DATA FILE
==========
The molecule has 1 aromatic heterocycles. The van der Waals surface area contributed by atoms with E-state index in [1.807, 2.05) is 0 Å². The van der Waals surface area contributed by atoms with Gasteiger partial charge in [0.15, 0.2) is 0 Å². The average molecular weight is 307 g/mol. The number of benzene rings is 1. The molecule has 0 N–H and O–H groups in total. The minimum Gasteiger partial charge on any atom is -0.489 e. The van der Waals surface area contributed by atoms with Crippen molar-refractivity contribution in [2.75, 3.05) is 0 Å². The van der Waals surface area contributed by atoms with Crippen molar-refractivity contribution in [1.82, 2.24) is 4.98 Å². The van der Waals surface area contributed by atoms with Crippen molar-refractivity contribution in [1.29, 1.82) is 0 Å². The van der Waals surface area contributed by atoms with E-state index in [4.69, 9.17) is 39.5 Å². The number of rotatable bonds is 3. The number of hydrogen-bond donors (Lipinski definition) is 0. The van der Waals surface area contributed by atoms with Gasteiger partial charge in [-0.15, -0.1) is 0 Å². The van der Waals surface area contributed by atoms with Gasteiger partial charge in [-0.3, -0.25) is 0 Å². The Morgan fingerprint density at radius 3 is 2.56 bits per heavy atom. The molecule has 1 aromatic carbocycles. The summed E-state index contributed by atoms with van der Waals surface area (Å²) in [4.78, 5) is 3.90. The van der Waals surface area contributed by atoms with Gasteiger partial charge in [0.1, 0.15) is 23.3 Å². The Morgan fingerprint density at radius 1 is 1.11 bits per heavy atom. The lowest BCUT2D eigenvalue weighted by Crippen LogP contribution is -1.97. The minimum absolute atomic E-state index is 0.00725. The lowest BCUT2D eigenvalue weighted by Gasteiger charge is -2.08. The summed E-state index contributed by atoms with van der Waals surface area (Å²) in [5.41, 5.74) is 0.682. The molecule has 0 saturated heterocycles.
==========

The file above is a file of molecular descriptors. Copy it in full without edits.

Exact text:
The molecule has 1 aromatic heterocycles. The van der Waals surface area contributed by atoms with E-state index in [1.807, 2.05) is 0 Å². The van der Waals surface area contributed by atoms with Gasteiger partial charge in [0.15, 0.2) is 0 Å². The average molecular weight is 307 g/mol. The number of benzene rings is 1. The molecule has 0 N–H and O–H groups in total. The minimum Gasteiger partial charge on any atom is -0.489 e. The van der Waals surface area contributed by atoms with Crippen molar-refractivity contribution in [2.75, 3.05) is 0 Å². The van der Waals surface area contributed by atoms with Crippen molar-refractivity contribution in [1.82, 2.24) is 4.98 Å². The van der Waals surface area contributed by atoms with Crippen molar-refractivity contribution in [1.29, 1.82) is 0 Å². The van der Waals surface area contributed by atoms with E-state index in [4.69, 9.17) is 39.5 Å². The number of rotatable bonds is 3. The number of hydrogen-bond donors (Lipinski definition) is 0. The van der Waals surface area contributed by atoms with Gasteiger partial charge in [-0.15, -0.1) is 0 Å². The van der Waals surface area contributed by atoms with Gasteiger partial charge in [-0.3, -0.25) is 0 Å². The Morgan fingerprint density at radius 3 is 2.56 bits per heavy atom. The molecule has 1 aromatic carbocycles. The summed E-state index contributed by atoms with van der Waals surface area (Å²) in [4.78, 5) is 3.90. The van der Waals surface area contributed by atoms with Gasteiger partial charge in [0.1, 0.15) is 23.3 Å². The Morgan fingerprint density at radius 1 is 1.11 bits per heavy atom. The lowest BCUT2D eigenvalue weighted by Crippen LogP contribution is -1.97. The minimum absolute atomic E-state index is 0.00725. The lowest BCUT2D eigenvalue weighted by Gasteiger charge is -2.08. The summed E-state index contributed by atoms with van der Waals surface area (Å²) in [5.41, 5.74) is 0.682. The molecule has 0 saturated heterocycles.